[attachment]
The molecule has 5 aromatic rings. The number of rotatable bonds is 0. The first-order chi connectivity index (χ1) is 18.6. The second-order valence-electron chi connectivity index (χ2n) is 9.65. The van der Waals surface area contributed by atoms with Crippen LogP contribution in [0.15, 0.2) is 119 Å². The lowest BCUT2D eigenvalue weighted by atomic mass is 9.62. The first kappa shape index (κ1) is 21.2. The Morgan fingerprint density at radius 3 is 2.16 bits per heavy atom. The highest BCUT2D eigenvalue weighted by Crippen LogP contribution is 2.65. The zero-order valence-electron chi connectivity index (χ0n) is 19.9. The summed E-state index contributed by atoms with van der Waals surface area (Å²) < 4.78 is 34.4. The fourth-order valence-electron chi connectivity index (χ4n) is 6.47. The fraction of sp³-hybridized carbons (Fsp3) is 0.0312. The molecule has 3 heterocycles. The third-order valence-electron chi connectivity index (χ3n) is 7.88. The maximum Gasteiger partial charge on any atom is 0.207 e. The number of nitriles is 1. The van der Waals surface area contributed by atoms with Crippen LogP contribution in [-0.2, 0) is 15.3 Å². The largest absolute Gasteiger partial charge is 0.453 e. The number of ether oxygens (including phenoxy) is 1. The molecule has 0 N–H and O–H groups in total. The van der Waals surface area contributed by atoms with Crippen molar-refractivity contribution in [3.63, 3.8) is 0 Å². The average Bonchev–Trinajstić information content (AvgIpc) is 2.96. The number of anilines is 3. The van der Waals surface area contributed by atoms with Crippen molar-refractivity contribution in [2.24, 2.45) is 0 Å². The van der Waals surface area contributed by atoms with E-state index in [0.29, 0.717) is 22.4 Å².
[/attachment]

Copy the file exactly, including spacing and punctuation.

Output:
The molecule has 5 aromatic rings. The number of rotatable bonds is 0. The first-order chi connectivity index (χ1) is 18.6. The second-order valence-electron chi connectivity index (χ2n) is 9.65. The van der Waals surface area contributed by atoms with Crippen LogP contribution in [0.15, 0.2) is 119 Å². The lowest BCUT2D eigenvalue weighted by atomic mass is 9.62. The first kappa shape index (κ1) is 21.2. The Morgan fingerprint density at radius 3 is 2.16 bits per heavy atom. The highest BCUT2D eigenvalue weighted by Crippen LogP contribution is 2.65. The zero-order valence-electron chi connectivity index (χ0n) is 19.9. The summed E-state index contributed by atoms with van der Waals surface area (Å²) < 4.78 is 34.4. The fourth-order valence-electron chi connectivity index (χ4n) is 6.47. The fraction of sp³-hybridized carbons (Fsp3) is 0.0312. The molecule has 3 heterocycles. The third-order valence-electron chi connectivity index (χ3n) is 7.88. The maximum Gasteiger partial charge on any atom is 0.207 e. The number of nitriles is 1. The van der Waals surface area contributed by atoms with Crippen LogP contribution in [-0.2, 0) is 15.3 Å². The largest absolute Gasteiger partial charge is 0.453 e. The number of ether oxygens (including phenoxy) is 1. The molecule has 0 N–H and O–H groups in total. The van der Waals surface area contributed by atoms with Crippen molar-refractivity contribution in [3.63, 3.8) is 0 Å². The average Bonchev–Trinajstić information content (AvgIpc) is 2.96. The number of anilines is 3. The van der Waals surface area contributed by atoms with Crippen molar-refractivity contribution in [2.24, 2.45) is 0 Å². The van der Waals surface area contributed by atoms with E-state index in [0.29, 0.717) is 22.4 Å².